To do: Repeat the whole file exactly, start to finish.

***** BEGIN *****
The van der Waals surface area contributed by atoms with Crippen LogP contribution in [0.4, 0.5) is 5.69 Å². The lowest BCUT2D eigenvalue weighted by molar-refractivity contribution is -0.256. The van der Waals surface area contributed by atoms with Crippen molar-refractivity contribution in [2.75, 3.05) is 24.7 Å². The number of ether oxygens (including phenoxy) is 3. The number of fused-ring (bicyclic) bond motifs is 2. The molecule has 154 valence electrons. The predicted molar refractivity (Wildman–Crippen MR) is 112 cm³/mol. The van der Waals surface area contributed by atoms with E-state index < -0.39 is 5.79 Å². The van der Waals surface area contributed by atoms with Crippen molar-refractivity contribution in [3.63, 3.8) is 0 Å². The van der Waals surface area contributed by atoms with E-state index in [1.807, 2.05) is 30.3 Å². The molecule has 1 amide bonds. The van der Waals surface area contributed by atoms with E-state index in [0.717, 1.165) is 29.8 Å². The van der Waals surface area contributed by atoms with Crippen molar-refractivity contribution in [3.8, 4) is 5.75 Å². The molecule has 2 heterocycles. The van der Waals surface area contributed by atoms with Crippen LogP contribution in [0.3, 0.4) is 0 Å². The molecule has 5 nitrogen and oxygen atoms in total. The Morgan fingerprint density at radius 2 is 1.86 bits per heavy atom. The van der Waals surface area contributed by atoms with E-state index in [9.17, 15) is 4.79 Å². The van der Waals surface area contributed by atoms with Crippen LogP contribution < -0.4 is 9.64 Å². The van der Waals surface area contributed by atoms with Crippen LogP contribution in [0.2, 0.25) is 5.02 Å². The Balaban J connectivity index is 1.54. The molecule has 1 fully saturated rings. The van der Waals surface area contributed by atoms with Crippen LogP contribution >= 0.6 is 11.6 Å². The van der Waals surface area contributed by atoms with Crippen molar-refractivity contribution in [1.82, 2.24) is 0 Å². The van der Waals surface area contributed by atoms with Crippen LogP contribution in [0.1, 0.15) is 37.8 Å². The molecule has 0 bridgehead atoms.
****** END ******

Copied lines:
The van der Waals surface area contributed by atoms with Crippen LogP contribution in [0.4, 0.5) is 5.69 Å². The lowest BCUT2D eigenvalue weighted by molar-refractivity contribution is -0.256. The van der Waals surface area contributed by atoms with Crippen molar-refractivity contribution in [2.75, 3.05) is 24.7 Å². The number of ether oxygens (including phenoxy) is 3. The number of fused-ring (bicyclic) bond motifs is 2. The molecule has 154 valence electrons. The predicted molar refractivity (Wildman–Crippen MR) is 112 cm³/mol. The van der Waals surface area contributed by atoms with E-state index < -0.39 is 5.79 Å². The van der Waals surface area contributed by atoms with Crippen molar-refractivity contribution in [3.63, 3.8) is 0 Å². The van der Waals surface area contributed by atoms with E-state index in [1.807, 2.05) is 30.3 Å². The molecule has 1 amide bonds. The van der Waals surface area contributed by atoms with E-state index in [0.717, 1.165) is 29.8 Å². The van der Waals surface area contributed by atoms with Crippen molar-refractivity contribution in [3.8, 4) is 5.75 Å². The molecule has 2 heterocycles. The van der Waals surface area contributed by atoms with Crippen LogP contribution in [0.3, 0.4) is 0 Å². The molecule has 5 nitrogen and oxygen atoms in total. The Morgan fingerprint density at radius 2 is 1.86 bits per heavy atom. The van der Waals surface area contributed by atoms with E-state index in [9.17, 15) is 4.79 Å². The van der Waals surface area contributed by atoms with Crippen LogP contribution < -0.4 is 9.64 Å². The van der Waals surface area contributed by atoms with Crippen LogP contribution in [0.2, 0.25) is 5.02 Å². The Balaban J connectivity index is 1.54. The molecule has 1 fully saturated rings. The van der Waals surface area contributed by atoms with Crippen LogP contribution >= 0.6 is 11.6 Å². The van der Waals surface area contributed by atoms with Crippen molar-refractivity contribution in [1.82, 2.24) is 0 Å². The van der Waals surface area contributed by atoms with Crippen LogP contribution in [0.1, 0.15) is 37.8 Å². The molecule has 0 bridgehead atoms.